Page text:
First aid treatments 8If you suffer scrapes or other types of abrasions on the hiking trail, remove debris as soon as possible by scrubbing the affected area with soap and a gauze pad. This could be painful.

After rinsing, apply antibiotic ointment and a gauze pad held in place with medical tape.


List of First Aid Supplies

This list of first aid items isn’t very long, but bringing recommended supplies can make a huge difference on a hike.

  • Sunscreen
  • Burn ointment
  • Cold pack
  • Anti-itch creamFirst aid treatments 9
  • Pain reliever, such as aspirin
  • Moleskin bandages
  • Alcohol swabs
  • Straight pin or small knife
  • Ankle wrap
  • Calamine lotion
  • Emergen-C tablets
  • Ink pen
  • Gauze pad
  • Medical tape
  • Antibiotic Cream
  • Athletic tape

You never know when one of the common hiking injuries will require first aid treatment. Get your first-aid kit packed and ready for your future hikes. Chances are, you’ll be very glad you did.

You can also get your very own copy of Camping for Women’s Camping First Aid Guide which has more in-depth information covering many more scenarios in nature.  Check it out by clicking here or on the image below.

Camping First Aid Guide Cover



Here’s the Skinny on Skinny Dipping

Skinny Dipping 1

By Phoebe Hodina

Picture this: You’ve been hiking a long, arduous trail. You’re tired, but the sun is shining and the view is gorgeous. You come across a crystal blue lake, sparkling in the summer sun. Perhaps you are with some adventure-seeking friends, and other than your companions, nobody is around. It’s the perfect opportunity, it’s your moment.

Do you bare all and take the plunge?

Skinny Dipping 2“Not my style, I’m good thanks!”
You admire the view, then continue on your path. The thought crosses your mind that you may have unknowingly missed out on an experience; but you are spared the risk of chaffing later down the trail.

“Heck yes!”
You (and possibly some friends) strip off your shirt, shorts, undies, and thick hiking socks. As you hop across the rocky beach to the water, the ground tries to pierce your feet. But the water is perfection, and the experience is near-spiritual. You have become more alive on the inside from the shock to your outside. It is the perfect way to help you remember the day.

But, as you are leaving the water… you hear a man-made noise. Instant fear leeches through your body. You feel exposed… you are exposed.

Was it worth it?

Probably. In all likelihood, you are able to dash for your clothes, or back into the water. The danger passes, and things come out just fine in the end. It’s a good story to share… in ten years.

Skinny Dipping: what’s the real story on the nude dip?

Skinny Dipping 3Swimming in the nude obviously dates back to the dawn of humanity, but it was a staple of health during the Georgian period, and continued throughout the Victorian period. Even American President Theodore Roosevelt commented in his autobiography about stripped swims with his “tennis cabinet” when he said “If we swam the Potomac, we usually took off our clothes.”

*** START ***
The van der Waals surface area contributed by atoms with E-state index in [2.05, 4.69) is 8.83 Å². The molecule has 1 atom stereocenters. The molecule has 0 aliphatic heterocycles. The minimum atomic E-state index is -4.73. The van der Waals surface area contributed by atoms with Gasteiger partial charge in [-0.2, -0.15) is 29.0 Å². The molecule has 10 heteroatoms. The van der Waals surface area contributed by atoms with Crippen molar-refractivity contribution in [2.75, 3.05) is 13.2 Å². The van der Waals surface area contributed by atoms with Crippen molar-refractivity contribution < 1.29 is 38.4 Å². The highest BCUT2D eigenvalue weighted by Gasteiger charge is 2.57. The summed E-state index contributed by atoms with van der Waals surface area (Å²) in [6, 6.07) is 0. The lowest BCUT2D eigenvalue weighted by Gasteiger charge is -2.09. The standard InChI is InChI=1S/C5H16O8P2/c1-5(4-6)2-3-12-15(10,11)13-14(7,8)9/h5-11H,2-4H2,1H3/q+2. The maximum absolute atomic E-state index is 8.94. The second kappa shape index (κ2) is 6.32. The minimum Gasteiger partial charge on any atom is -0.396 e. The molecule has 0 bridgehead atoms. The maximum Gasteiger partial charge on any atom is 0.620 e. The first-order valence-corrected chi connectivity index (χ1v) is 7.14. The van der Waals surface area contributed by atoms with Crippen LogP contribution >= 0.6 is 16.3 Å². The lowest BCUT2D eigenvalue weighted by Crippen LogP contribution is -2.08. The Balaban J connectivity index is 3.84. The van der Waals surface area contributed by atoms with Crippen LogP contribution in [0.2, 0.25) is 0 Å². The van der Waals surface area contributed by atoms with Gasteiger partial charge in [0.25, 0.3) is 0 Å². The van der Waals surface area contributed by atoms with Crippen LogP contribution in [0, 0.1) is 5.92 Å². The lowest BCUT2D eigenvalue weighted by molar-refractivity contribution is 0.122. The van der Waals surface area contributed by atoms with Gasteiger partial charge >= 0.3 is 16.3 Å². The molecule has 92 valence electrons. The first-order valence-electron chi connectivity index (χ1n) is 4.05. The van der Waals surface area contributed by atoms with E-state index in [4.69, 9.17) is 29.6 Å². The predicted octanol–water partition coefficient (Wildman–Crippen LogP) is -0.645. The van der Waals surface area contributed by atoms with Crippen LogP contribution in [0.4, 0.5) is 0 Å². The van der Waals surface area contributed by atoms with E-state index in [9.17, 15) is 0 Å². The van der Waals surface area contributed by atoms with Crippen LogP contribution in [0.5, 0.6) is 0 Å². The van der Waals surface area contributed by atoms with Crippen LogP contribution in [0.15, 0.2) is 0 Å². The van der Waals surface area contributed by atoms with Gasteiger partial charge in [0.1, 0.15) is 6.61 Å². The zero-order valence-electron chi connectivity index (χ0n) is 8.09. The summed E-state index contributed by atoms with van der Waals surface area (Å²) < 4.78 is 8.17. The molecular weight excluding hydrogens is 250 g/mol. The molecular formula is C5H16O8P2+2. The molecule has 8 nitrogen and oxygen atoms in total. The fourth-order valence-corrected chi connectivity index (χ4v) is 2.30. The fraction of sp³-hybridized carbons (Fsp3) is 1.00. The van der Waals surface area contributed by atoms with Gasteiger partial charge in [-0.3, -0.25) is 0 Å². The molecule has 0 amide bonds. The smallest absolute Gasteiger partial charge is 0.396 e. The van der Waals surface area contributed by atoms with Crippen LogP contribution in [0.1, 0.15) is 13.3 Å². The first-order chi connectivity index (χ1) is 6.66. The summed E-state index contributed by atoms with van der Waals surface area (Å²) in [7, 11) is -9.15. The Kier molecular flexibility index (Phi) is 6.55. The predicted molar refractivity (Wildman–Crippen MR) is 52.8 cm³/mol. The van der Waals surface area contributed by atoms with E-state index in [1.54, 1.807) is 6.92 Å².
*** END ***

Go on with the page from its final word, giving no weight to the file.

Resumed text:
The admiration of skinny dipping is prolific in the art world, especially with painters before the 1800’s. Georg Pauli and Anders Zorn are two Swedish artists to note specifically for their work on nude swimmers. Although, it should be noted these pieces were not free from controversy. The 1911 work of French artist Paul Émile Chabas’ Matinée de Septembre caused quite a dispute in its time.

Skinny dipping is well documented with Guinness World Records as well. At the time of this article, the current world record for the largest skinny dip consisted of 786 participants at South Beach in Perth, Australia in March 2015. That’s a lot of naked bodies in water.

Is the exposure worth the risk?

Overall, current public opinion on the practice throughout the world is mixed, and statistics are limited. In one completely scientific and accurate poll, 25% of American adults said that they have gone skinny-dipping with mixed company at least once in their life. Depending on your perspective, you may find this high or low.

If you plan on taking the plunge: make sure to check local laws, and asses the risks of the situation before baring your derrière. In some areas of the U.S., exposing yourself in public can land you on the sex offender list for life. Bathing nude is also not recommended in places like Egypt, and more conservative areas of the Middle East. However, in places like Spain, France, and New Zealand, you may not receive a second glance. Only you can make that decision.

Skinny Dipping Tips:

Above all, common sense and judgement is important. Skinny dipping is most appropriate at night, or in highly secluded areas. Unless you’re on a nude beach, it probably is not a good idea to bare all in heavily populated public places with possible onlookers, and especially at religious sites. Avoid skinny dipping with minors.

Whatever your personal convictions are, make sure to stick to them. If your group is partaking and you feel uncomfortable, it’s perfectly acceptable to politely decline. Just make sure not to stand around awkwardly gawking…

What are your thoughts on skinny dipping? Do you have any stories?  Share if you Dare!